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Siemens Proves Proficiency of Printing Powder
Posted on February 8th, 2017 by Ken Klapproth in New Materials & Applications
Think it’s not possible for the operating temperature of a gas turbine to exceed the rupture temperature of the metal it’s made of? Well, Siemens has proven the physics of cooling is not only faster to produce with additive manufacturing, but every bit as reliable.
Engineers apply science to overcome challenges in creating what’s next for society. Sometimes it requires harnessing one discipline against another in reaching a desired goal. Gas turbine engines used in power generation or as propulsion for aircraft are a great example as their operating temperatures can exceed the melting point of most metals. Balancing the physical properties of high strength super alloys such as Inconel or Hastelloy with the heat transfer of pumping air through complex internal cooling systems, engineers found a reliable way to produce turbine blades that withstand temperatures beyond the material capabilities of the base metal. While effective investment casting of turbine blades requires long lead times and expensive, labor intensive manufacturing techniques.
Claiming an industry first, a team of engineers at Siemens test center for industrial gas turbines have re engineered the turbine blade production process using additive manufacturing achieving significant breakthroughs. Not only does the new method improve the efficiency of internal cooling geometries but reduces production lead times from years to a few months. As shown in the image below, internal cooling requires more than simple holes. Complex passages, ribs, and hole patterns maximize heat transfer along with impingement cooling.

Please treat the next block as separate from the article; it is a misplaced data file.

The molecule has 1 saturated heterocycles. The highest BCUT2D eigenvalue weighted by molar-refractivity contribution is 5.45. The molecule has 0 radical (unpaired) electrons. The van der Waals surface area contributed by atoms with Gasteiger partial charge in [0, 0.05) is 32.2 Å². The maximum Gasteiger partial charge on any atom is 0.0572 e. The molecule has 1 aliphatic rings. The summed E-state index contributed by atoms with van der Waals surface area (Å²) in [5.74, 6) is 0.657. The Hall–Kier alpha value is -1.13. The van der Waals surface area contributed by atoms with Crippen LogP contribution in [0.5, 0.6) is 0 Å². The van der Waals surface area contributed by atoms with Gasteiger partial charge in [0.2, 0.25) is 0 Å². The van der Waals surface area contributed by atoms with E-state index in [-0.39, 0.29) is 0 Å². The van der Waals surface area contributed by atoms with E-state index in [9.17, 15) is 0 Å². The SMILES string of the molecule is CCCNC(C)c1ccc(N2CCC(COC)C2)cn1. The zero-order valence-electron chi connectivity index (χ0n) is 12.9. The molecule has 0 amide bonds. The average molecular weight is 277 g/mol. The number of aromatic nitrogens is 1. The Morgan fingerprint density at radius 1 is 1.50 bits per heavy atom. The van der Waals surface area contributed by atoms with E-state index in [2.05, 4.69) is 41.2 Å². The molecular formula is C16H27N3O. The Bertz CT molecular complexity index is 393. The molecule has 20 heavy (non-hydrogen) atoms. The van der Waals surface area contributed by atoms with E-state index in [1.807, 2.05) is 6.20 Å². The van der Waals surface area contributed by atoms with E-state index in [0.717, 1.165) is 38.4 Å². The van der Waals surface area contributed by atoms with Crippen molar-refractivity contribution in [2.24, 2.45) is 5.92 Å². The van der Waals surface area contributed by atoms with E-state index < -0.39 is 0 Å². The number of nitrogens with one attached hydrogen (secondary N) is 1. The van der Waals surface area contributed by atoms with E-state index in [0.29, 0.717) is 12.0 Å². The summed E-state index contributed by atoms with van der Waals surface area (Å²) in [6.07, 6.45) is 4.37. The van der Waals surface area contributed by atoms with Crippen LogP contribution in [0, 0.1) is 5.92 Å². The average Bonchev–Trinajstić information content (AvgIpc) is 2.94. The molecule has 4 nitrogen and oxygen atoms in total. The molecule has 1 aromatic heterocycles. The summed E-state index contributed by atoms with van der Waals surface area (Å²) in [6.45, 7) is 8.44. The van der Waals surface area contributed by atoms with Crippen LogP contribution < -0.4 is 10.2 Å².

Before 3D printing, the traditional approach to manufacturing turbine blades utilized an investment casting process known as “the lost wax process”. After viewing the following video, you’ll begin to appreciate the complexity of not just the casting process itself, but what’s involved to produce parts at an economical scale. 3D printing has the potential to eliminate the expensive tooling and manual operations that go into creating the metal delivery system.
Application of new technology or a new approach such as 3D printing is fruitless unless it can be done reliably and cost effectively. Well-tuned over many years, manufacturing methods such as investment casting produce safe parts. It’s encouraging to see engineering teams such as those at Siemens endurance testing 3D printed parts and sharing their results.
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All opinions shared in this post are the author’s own.
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